Polder  

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Train wreck at Montparnasse (October 22, 1895) by Studio Lévy and Sons.
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Train wreck at Montparnasse (October 22, 1895) by Studio Lévy and Sons.

A polder is a low-lying tract of land enclosed by embankments (barriers) known as dikes that forms an artificial hydrological entity, meaning it has no connection with outside water other than through manually operated devices. There are three types of polder:

  • Land reclaimed from a body of water, such as a lake or the sea bed.
  • Flood plains separated from the sea or river by a dike.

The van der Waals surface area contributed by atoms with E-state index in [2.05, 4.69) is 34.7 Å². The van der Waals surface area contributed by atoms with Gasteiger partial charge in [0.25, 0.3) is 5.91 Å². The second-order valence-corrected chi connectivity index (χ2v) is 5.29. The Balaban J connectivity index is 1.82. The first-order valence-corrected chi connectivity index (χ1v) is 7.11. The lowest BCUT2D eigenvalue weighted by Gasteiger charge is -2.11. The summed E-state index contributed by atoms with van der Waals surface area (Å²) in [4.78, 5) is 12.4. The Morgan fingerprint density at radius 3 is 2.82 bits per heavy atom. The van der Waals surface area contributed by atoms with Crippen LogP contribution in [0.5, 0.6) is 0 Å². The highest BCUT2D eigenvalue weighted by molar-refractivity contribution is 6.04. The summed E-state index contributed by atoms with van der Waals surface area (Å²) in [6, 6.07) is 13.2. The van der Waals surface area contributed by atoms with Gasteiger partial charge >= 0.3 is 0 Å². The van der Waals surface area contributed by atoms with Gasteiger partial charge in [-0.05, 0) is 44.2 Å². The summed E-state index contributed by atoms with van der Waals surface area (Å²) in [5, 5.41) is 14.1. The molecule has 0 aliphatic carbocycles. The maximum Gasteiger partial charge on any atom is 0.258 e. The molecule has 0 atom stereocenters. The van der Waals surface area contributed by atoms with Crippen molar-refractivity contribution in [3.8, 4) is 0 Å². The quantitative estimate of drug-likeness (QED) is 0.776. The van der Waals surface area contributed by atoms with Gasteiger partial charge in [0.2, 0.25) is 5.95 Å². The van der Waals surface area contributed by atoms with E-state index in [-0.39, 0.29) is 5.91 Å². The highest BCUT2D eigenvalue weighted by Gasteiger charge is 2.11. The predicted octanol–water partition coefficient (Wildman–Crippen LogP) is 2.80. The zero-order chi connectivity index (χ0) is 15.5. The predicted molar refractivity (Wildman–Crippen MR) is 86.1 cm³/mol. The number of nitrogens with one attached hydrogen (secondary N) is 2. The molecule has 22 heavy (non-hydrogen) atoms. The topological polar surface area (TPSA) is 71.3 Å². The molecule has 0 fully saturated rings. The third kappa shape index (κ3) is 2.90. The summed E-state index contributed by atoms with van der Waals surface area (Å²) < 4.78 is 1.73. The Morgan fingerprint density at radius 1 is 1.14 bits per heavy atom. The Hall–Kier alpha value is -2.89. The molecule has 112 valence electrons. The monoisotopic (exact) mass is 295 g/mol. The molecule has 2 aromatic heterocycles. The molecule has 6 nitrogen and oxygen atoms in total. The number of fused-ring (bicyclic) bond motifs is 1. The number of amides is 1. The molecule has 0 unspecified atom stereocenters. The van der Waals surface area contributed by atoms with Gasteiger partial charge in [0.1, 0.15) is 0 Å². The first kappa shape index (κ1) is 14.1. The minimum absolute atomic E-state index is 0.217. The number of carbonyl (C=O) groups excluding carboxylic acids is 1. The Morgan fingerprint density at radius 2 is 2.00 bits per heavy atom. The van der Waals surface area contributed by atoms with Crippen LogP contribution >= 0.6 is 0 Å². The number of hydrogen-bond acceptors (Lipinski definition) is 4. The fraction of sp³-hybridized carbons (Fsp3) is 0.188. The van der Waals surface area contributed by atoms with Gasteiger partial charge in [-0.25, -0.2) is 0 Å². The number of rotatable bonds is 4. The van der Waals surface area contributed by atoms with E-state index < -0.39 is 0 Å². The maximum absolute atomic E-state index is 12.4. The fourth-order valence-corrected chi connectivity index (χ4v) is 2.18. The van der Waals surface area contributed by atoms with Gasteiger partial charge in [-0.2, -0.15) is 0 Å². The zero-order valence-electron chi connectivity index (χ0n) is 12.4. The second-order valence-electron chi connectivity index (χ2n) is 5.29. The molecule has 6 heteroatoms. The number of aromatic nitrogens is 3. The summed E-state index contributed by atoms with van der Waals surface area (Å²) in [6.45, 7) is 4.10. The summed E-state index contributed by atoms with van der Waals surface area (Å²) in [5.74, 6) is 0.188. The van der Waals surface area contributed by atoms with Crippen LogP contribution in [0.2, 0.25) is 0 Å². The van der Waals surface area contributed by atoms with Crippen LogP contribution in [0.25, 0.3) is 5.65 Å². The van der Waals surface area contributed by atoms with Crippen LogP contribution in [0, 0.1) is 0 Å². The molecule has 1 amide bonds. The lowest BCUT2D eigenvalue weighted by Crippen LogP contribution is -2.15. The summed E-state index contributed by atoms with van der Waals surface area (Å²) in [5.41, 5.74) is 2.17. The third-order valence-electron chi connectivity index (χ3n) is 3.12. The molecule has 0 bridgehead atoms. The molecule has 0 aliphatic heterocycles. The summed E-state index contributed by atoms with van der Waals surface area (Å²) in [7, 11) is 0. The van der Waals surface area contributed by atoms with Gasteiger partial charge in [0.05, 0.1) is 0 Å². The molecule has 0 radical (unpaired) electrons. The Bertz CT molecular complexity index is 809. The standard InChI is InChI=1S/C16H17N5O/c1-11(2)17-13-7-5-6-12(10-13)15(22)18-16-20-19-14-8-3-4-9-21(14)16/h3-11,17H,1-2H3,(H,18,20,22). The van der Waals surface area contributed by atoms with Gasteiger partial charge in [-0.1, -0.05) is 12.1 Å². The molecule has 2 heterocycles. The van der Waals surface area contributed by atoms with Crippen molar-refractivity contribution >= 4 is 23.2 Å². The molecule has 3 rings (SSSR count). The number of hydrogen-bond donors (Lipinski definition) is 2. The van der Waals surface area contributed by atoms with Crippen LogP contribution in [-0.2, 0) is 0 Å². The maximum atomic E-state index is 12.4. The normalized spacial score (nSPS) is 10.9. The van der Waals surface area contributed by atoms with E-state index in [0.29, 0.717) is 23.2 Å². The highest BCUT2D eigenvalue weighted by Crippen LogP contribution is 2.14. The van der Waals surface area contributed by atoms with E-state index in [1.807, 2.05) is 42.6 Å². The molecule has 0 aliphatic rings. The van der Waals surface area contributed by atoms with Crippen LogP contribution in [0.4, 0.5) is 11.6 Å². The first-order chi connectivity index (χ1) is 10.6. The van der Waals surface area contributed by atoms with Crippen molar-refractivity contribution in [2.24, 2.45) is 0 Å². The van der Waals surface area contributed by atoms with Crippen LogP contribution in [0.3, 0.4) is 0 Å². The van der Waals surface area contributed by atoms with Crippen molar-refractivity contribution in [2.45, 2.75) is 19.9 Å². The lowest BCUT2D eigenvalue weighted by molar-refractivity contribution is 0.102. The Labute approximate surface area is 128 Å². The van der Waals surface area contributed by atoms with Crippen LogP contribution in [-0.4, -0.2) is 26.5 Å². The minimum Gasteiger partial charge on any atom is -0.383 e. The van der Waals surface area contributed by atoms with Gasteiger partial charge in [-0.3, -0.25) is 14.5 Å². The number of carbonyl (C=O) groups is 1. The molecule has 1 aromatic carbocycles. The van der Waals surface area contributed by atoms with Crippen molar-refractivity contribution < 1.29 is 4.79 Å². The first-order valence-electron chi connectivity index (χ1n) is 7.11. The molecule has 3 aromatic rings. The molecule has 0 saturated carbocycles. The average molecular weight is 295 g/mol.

• Marshes separated from the surrounding water by a dike and subsequently drained.

The ground level in drained marshes subsides over time and thus all polders will eventually be below the surrounding water level some or all of the time. Water enters the low-lying polder through water pressure of ground water, or rainfall, or transport of water by rivers and canals. This usually means that the polder has an excess of water, which is pumped out or drained by opening sluices at low tide. Care must be taken not to set the internal water level too low. Polder land made up of peat (former marshland) will sink in relation to its previous level, because of peat decomposing in dry conditions.


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Unless indicated otherwise, the text in this article is either based on Wikipedia article "Polder" or another language Wikipedia page thereof used under the terms of the GNU Free Documentation License; or on original research by Jahsonic and friends. See Art and Popular Culture's copyright notice.

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